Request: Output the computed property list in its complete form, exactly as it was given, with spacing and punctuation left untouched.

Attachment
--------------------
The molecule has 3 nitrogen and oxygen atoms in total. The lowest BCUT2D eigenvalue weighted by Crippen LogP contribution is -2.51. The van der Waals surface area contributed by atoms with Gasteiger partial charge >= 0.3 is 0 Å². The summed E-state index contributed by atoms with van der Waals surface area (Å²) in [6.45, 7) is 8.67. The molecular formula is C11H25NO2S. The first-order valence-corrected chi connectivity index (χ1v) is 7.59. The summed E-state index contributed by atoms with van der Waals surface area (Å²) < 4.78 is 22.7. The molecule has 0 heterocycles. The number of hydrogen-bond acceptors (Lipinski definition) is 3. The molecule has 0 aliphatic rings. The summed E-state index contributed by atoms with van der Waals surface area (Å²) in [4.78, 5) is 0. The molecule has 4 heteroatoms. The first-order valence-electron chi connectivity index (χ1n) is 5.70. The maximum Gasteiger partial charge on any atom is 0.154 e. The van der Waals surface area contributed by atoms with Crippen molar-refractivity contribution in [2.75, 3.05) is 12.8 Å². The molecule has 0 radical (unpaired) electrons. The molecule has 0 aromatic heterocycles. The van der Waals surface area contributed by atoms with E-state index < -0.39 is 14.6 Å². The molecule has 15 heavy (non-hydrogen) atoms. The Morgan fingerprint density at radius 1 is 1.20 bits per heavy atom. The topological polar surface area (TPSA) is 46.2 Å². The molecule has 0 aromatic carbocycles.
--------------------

The molecule has 3 nitrogen and oxygen atoms in total. The lowest BCUT2D eigenvalue weighted by Crippen LogP contribution is -2.51. The van der Waals surface area contributed by atoms with Gasteiger partial charge >= 0.3 is 0 Å². The summed E-state index contributed by atoms with van der Waals surface area (Å²) in [6.45, 7) is 8.67. The molecular formula is C11H25NO2S. The first-order valence-corrected chi connectivity index (χ1v) is 7.59. The summed E-state index contributed by atoms with van der Waals surface area (Å²) < 4.78 is 22.7. The molecule has 0 heterocycles. The number of hydrogen-bond acceptors (Lipinski definition) is 3. The molecule has 0 aliphatic rings. The summed E-state index contributed by atoms with van der Waals surface area (Å²) in [4.78, 5) is 0. The molecule has 4 heteroatoms. The first-order valence-electron chi connectivity index (χ1n) is 5.70. The maximum Gasteiger partial charge on any atom is 0.154 e. The van der Waals surface area contributed by atoms with Crippen molar-refractivity contribution in [2.75, 3.05) is 12.8 Å². The molecule has 0 radical (unpaired) electrons. The molecule has 0 aromatic heterocycles. The van der Waals surface area contributed by atoms with E-state index < -0.39 is 14.6 Å². The molecule has 15 heavy (non-hydrogen) atoms. The Morgan fingerprint density at radius 1 is 1.20 bits per heavy atom. The topological polar surface area (TPSA) is 46.2 Å². The molecule has 0 aromatic carbocycles.